The summer of 1900 will live in the memories of New York people for many a cycle; the Dodge Statue was removed in that year.
This perpetuates the cycle of poverty that led to their marriage in the first place.
Hold the Senate to its promise and demand a budget that will break the cycle of using continuing resolutions to fund government.
Torabi put equal blame on international aid and military organizations for fuelling the cycle of corruption.
GMF's goal is to permanently alter the cycle of illiteracy and poverty within the DRC.
Life was never so brooded on since man learned to think, as in this cycle of tragedies.
The number of spots on the Sun rises and falls in a cycle of about eleven years.
A Guide fell wounded by cycle bearing-balls shot from a rifle—so it was subsequently said.
The moon completes its cycle of change on the average in 29-1/2 days.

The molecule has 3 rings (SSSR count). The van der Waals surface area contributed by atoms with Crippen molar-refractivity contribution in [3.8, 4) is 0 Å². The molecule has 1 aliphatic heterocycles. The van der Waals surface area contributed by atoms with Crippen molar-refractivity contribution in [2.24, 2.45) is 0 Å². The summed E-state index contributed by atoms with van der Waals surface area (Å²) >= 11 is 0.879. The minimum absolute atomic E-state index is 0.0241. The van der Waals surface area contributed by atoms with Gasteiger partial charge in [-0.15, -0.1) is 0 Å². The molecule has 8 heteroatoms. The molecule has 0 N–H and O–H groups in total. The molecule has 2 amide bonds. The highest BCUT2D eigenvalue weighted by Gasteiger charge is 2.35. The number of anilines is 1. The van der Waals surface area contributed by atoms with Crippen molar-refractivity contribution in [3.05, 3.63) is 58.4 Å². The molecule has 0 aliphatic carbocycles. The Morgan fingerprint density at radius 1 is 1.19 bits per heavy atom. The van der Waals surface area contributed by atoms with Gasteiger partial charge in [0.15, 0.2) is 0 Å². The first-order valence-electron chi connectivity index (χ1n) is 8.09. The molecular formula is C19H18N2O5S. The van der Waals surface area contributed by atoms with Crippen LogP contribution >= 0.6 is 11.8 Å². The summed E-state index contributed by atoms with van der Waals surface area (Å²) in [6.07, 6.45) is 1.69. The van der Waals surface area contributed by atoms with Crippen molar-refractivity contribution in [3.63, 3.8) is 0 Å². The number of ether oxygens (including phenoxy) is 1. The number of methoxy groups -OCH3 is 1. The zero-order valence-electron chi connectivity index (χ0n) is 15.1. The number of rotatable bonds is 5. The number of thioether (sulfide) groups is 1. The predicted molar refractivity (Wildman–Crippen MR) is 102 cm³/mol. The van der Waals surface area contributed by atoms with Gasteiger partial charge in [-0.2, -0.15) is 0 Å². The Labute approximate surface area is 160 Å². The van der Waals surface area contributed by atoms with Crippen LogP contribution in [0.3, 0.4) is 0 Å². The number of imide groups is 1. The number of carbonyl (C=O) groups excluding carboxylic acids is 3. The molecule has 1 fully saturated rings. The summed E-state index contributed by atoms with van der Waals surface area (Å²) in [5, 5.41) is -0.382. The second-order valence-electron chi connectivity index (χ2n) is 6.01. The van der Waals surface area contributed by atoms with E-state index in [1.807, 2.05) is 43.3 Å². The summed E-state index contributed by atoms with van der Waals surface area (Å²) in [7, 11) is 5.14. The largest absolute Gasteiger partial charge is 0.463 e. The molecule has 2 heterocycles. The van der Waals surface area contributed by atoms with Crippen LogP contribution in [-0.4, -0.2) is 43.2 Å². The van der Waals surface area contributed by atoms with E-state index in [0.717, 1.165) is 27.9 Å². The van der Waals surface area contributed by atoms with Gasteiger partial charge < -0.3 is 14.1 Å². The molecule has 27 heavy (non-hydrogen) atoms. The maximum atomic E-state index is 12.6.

When dressed it was too late to do anything but cycle there, but half-way on my road it began to snow!
late 14c., from Late Latin cyclus, from Greek kyklos "circle, wheel, any circular body, circular motion, cycle of events," from PIE *kwel- "to roll, to move around, wheel" (cf. Sanskrit cakram "circle, wheel," carati "he moves, wanders;" Avestan caraiti "applies himself," c'axra "chariot, wagon;" Greek polos "a round axis" (PIE *kw- becomes Greek p- before some vowels), polein "move around;" Latin colere "to frequent, dwell in, to cultivate, move around," cultus "tended, cultivated," hence also "polished," colonus "husbandman, tenant farmer, settler, colonist;" Lithuanian kelias "a road, a way;" Old Norse hvel, Old English hweol "wheel;" Old Russian kolo, Polish koło, Russian koleso "a wheel").
1842, "revolve in cycles," from cycle (n.). Meaning "to ride a bicycle" is from 1883. Related: Cycled; cycling.
cycle cy·cle (sī'kəl)
An interval of time during which a characteristic, often regularly repeated event or sequence of events occurs.
A single complete execution of a periodically repeated phenomenon.
A periodically repeated sequence of events.